7. People with low LDL may have high Lp(a).
Since the structure of Lp(a) includes a particle of LDL cholesterol, your Lp(a) level contributes to the level of LDL-C that is measured by blood tests. The cholesterol portion of Lp(a) is referred to as Lp(a)-C. On average, every 10 mg/dL of Lp(a) in the blood increases levels of LDL-C by 3 to 4 mg/dl. If your Lp(a) level is low, its impact on total LDL-C is minimal. But in patients with high or very high Lp(a), their LP(a)-C can account for much or most of their LDL-C test results.
For example, two people with relatively low LDL-C levels of 70 mg/dL could have very different heart disease risks. One person could have an Lp(a) level of 10 mg/dL, meaning that only about 3 percent of their LDL-C is derived from Lp(a)-C. The other person could have an Lp(a) level of 150 mg/dL, meaning that more than two-thirds of their measured LDL-C is actually Lp(a)-C. That’s why testing for Lp(a) is so important, especially in people who have recurrent heart disease despite LDL-lowering therapy.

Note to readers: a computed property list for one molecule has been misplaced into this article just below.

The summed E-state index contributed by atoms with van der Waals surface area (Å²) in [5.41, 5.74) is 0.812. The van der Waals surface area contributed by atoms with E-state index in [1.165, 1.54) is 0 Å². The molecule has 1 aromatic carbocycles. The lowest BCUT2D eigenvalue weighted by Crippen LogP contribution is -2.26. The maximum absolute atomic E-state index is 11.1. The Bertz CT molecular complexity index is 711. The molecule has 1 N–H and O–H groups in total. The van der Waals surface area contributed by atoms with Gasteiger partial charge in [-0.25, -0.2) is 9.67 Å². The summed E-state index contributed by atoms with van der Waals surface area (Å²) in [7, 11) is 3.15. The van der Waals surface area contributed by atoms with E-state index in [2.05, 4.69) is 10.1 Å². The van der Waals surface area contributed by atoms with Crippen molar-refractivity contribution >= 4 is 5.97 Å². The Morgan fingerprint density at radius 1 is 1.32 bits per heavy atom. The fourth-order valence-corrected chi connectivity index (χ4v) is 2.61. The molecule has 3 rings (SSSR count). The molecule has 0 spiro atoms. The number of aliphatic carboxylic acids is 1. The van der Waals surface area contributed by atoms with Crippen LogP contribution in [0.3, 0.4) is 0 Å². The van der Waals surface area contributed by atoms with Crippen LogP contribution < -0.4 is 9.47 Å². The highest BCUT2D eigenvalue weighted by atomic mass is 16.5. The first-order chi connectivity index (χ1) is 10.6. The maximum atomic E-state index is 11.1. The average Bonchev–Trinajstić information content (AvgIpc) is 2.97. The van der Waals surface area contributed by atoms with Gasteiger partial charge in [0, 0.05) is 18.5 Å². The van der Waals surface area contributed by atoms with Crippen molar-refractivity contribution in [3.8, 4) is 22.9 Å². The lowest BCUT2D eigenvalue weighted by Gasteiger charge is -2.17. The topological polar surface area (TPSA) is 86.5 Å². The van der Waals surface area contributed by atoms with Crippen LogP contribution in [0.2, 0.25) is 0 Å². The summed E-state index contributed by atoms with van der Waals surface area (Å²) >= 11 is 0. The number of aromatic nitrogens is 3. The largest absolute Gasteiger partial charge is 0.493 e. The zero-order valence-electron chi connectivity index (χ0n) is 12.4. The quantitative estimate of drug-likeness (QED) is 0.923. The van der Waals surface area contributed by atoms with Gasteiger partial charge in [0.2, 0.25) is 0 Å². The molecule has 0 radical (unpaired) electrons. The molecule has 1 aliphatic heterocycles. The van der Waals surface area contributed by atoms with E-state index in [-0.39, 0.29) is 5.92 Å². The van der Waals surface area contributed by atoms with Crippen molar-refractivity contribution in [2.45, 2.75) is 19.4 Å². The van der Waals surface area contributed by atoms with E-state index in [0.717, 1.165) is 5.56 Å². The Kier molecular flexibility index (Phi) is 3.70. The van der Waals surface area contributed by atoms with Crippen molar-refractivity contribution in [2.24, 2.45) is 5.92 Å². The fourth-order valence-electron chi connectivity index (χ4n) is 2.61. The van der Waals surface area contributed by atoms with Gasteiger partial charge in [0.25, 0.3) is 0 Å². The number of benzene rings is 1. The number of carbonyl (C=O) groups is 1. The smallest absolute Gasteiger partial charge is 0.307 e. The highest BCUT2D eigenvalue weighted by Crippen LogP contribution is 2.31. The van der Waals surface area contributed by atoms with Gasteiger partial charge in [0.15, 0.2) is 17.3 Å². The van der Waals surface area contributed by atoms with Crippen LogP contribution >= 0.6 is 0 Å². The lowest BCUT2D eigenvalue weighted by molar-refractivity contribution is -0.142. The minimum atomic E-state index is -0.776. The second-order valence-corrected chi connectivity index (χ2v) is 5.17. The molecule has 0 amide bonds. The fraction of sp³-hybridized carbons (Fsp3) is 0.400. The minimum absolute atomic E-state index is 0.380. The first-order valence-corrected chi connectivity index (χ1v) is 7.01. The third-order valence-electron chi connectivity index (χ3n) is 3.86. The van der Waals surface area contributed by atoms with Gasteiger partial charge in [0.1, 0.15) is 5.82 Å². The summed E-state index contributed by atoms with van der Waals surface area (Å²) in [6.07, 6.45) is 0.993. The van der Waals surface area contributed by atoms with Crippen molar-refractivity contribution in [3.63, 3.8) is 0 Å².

8. More accurate and standardized tests for Lp(a) are needed.
Because Lp(a) particles vary in size, the most commonly used lab tests are not ideal. These tests measure the total mass of Lp(a) in the blood in milligrams per deciliter (mg/dL). A more accurate approach is to measure Lp(a) in nanomoles per liter (nmol/L), which tells you the number of particles in your blood, not just the mass.